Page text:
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Predicting wellbeing at the neighbourhood level
Average life satisfaction levels are illustrated at
a high level in the ba...
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Predicting wellbeing at neighbourhood level

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DCLG has produced an interactive mapping tool for England which shows predicted estimates of wellbeing for each neighbourhood. This includes measures of life satisfaction, feeling the things you do in life are worthwhile, and happiness. The estimates have been modelled by analysts based on the geo-demographic characteristics of each neighbourhood. The resulting local maps can be compared with local data and knowledge about wellbeing, and used as a tool in engaging communities in discussing how to improve wellbeing.

The mapping tool can be accessed at www.opendatacommunities.org/wellbeing/map.

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Predicting wellbeing at neighbourhood level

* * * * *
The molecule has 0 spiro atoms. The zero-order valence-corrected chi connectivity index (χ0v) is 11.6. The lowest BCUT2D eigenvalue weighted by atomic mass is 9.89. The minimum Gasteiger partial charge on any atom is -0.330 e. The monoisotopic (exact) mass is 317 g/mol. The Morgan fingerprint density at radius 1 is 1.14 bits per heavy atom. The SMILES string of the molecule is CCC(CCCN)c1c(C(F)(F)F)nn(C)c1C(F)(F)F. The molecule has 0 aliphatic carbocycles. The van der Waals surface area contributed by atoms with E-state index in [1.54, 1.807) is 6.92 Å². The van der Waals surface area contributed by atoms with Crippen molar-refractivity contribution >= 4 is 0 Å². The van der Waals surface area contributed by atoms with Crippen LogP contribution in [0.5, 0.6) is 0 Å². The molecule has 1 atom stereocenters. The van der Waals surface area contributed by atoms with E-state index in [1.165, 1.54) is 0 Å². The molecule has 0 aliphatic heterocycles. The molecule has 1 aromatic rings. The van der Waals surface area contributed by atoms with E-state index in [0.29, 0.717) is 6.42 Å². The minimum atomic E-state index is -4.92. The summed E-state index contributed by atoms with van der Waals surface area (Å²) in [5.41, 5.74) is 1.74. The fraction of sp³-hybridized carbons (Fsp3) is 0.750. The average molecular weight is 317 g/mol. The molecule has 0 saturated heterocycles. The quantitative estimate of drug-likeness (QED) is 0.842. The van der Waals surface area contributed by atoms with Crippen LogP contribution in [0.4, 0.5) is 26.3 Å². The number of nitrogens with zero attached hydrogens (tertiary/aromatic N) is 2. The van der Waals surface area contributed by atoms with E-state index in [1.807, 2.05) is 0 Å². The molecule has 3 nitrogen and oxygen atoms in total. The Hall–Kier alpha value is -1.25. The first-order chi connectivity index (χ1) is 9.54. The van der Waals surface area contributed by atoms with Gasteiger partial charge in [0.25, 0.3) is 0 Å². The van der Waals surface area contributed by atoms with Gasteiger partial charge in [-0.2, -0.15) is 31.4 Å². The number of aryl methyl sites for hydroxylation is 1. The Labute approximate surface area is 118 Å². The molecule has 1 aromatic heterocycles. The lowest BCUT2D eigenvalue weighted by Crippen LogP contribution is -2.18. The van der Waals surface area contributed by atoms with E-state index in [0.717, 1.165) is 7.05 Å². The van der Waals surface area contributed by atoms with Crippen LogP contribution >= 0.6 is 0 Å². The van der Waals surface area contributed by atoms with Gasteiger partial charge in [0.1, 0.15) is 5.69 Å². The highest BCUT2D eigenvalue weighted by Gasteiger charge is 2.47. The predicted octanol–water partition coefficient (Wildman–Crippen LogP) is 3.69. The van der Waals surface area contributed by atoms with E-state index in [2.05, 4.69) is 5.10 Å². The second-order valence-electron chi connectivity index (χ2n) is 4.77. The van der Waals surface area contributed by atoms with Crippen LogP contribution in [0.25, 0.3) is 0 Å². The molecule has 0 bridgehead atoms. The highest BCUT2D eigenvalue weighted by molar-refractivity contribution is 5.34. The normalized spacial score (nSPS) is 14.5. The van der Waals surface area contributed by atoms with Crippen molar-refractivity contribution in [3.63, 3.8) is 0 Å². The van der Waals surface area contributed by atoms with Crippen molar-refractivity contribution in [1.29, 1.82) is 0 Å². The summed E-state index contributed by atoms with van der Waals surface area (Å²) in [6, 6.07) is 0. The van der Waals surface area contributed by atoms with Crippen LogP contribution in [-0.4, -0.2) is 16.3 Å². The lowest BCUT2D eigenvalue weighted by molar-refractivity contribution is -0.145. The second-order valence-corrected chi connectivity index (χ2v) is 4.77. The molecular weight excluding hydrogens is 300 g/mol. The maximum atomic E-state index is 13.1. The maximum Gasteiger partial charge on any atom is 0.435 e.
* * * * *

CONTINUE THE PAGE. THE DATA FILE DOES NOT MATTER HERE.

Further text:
1. 1. Predicting wellbeing at the neighbourhood level Average life satisfaction levels are illustrated at a high level in the bar chart for the 17 ACORN Groups. This shows a broad relationship between wellbeing and affluence. The 3 groups in the Wealthy Achievers category all report higher than average life satisfaction, as do most groups in the Comfortably Off category. DCLG analysts have explored the extent to which wellbeing is likely to vary at neighbourhood level and created an interactive mapping tool for wellbeing, which includes measures of life satisfaction, feeling the things you do in life are worthwhile, and happiness. In contrast, the Hard Pressed category report the lowest life satisfaction. These tend to be social renters in inner cities, living in estates, terraces or high rises. The lowest average ratings were reported by the High-rise Hardship group, a group chiefly comprising elderly people living alone in social housing and often experiencing health problems, but also including some younger single parents. Maps are based on modelling of ONS survey data and reflect the geo-demographic (ACORN) profile of the residents in each Lower-layer Super Output Area (LSOA). The profile of wellbeing for each of the ACORN types and also for MOSAIC groups can be obtained by emailing wellbeing@communities.gsi.gov.uk Feedback We would be interested in feedback on these maps, and to hear innovative examples of what local areas are doing to improve wellbeing: wellbeing@communities.gsi.gov.uk Inner City Adversity High-Rise Hardship Burdened Singles Blue-Collar Roots Struggling Families Asian Communities Post-Industrial Families Secure Families Settled Suburbia Prudent Pensioners -0.4 Starting Out -0.2 Aspiring Singles Because these are modelled estimates, rather than the actual survey responses of people living in each local area, we encourage people to use these alongside their own local data and knowledge, and residents’ views. Which neighbourhoods have higher or lower wellbeing than expected? 0.0 Wealthy Achievers Urban Prosperity Comfortably Off Moderate Means -1.0 Hard Pressed The methodology Analysts used CACI’s ACORN geodemographic segmentation to estimate the likely wellbeing characteristics of each neighbourhood. Analysis was conducted at the national level using the ONS Annual Population Survey 2011-2012. The first step was to explore wellbeing levels for each of the 56 ACORN Types. By combining this with the unique ACORN profile for each postcode area, analysts were able to predict the levels of wellbeing for each LSOA. Wealthy Executives: typically owner-occupiers of large detached houses in suburban, rural & semi-rural locations; public/grammar schooled; middle-aged or older people predominate; many empty nesters & wealthy retired. Affluent Greys: older empty-nesters living in rural towns (such as tourist towns). More than 70% are retired couples in detached homes, with 60% owning outright. Flourishing Families: typically high-income families with younger children living in established suburbs, with mortgages; in professional & managerial occupations. Prosperous Professionals: the most affluent city dwellers (chiefly in London); living in terraced & detached housing, mostly owner occupiers with large mortgages; in managerial & professional occupations, working high levels of unpaid overtime. Educated Urbanites: young highly qualified people in the early stage of their careers living in cities like London, Oxford, Brighton. Home is usually a flat, with up to 50% privately renting. Aspiring Singles: students & well qualified younger people living in small rented flats above shops or in basements. Many singles & sharers, moving house quite often. Inner & Outer London. Starting Out: younger adults; chiefly singles in their first jobs in lower managerial/intermediate occupations. Some families with children under 5. Small terraced housing & flats. First mortgage/private renting in SE & outer London. Settled Suburbia: comprises empty nesters at career’s end & retired older couples. Home is a semi or bungalow in an established community in a seaside or rural place. Most own outright. Dorset, Devon. Prudent Pensioners: comfortably-off retired people, many over75s. Living in converted flats & low-rise purpose built dwellings in South Coast seaside towns such as Bexhill, Torbay. Owner– occupation high. Asian Communities: comprises other ethnic groups too and does not describe all Asian communities. This group is associated with urban areas, poorly paid young people, a relatively high concentration of Asian families, large numbers of children, located in terraced streets of Birmingham, Bradford & East London. -0.6 -0.8 Acorn Group Descriptions Secure Families: own their homes mainly 3 bed semi-detached. These people are putting down roots in suburban & semi-rural locations. 0.2 Educated Urbanites The modelled LSOA level data underlying these maps is available as linked data (see the six ‘Modelled Subjective Wellbeing’ datasets) at: http://opendatacommunities.org/themes/soc ietal-wellbeing; and in .csv format: http://opendatacommunitiesdownloads.s3.amazonaws.com/dclgmodelled-lsoa-wellbeing-estimates.csv (Neighbourhoods are defined using 2001 Census LSOA boundaries.) Mean Life Satisfaction = 7.4 0.4 Prosperous Professionals Get the data 0.6 Affluent Greys postcode or select your local authority at: http://opendatacommunities.org/wellbeing/ map It will therefore be helpful for local authorities and citizens to dig beneath ONS headline estimates of wellbeing to better understand the needs of local residents and neighbourhoods as they seek ways to improve wellbeing. Mean-centred Life Satisfaction Rating View your local map: enter your Mean-centred Life Satisfaction Rating for ACORN Groups Flourishing Families ONS estimates of personal wellbeing show interesting differences between local authority areas, but there will also be considerable variation within these areas. The resulting local maps, such as shown here for Wandsworth, suggest there will be considerable variation in wellbeing within local authority areas. There may also be commonalities with neighbouring boroughs or districts. Wealthy Executives DCLG’s wellbeing mapper -1.2 ACORN is a geo-demographic classification that segments the population in each postcode area (approx 16 addresses) into a typology based on shared characteristics of people’s life-stage, income, profession and housing, as well as characteristics of places including whether they are urban, suburban or rural. At the time DCLG conducted this analysis (August 2012) the ACORN segmentation comprised 17 Groups with 56 Types beneath this level. The methodology assumes the national profile of wellbeing for the ACORN Types is broadly the same throughout England. DCLG tested this assumption broadly held across regions and, as a result, made a minimal number of adjustments to the profiles for life satisfaction, worthwhile, and happy yesterday in some regions, but determined that the method was not robust for modelling anxiety. Post-Industrial Families: tend to have school-age children; terraced housing in areas where blue collar work is in decline; 60% mortgagees & average incomes. Work in offices & shops. Blue-Collar Roots: people in manufacturing jobs, with families or retired. Often in terraced housing, 2-3 beds. A mix of private & social rent & mortgages. Unemployment above the national average. Struggling Families: live in low rise estates; chiefly social tenants but some ownership. Terraced or semi-detached accommodation usually 2 bedrooms. Some overcrowding. Semi-routine and routine jobs. Burdened Singles: a mix of young people, lone parents and pensioners. Chiefly social renters living in purpose built flats or smaller terraced housing. High-Rise Hardship: households tend to contain only one adult; comprises older social renters, over 65s & some single parents. Home is 60s/70s high-rise. Newcastle, Liverpool, Sheffield. Inner City Adversity: densely populated areas; a young multiethnic population, chiefly London. Unemployment levels are double the national average; relatively high numbers of single parent households.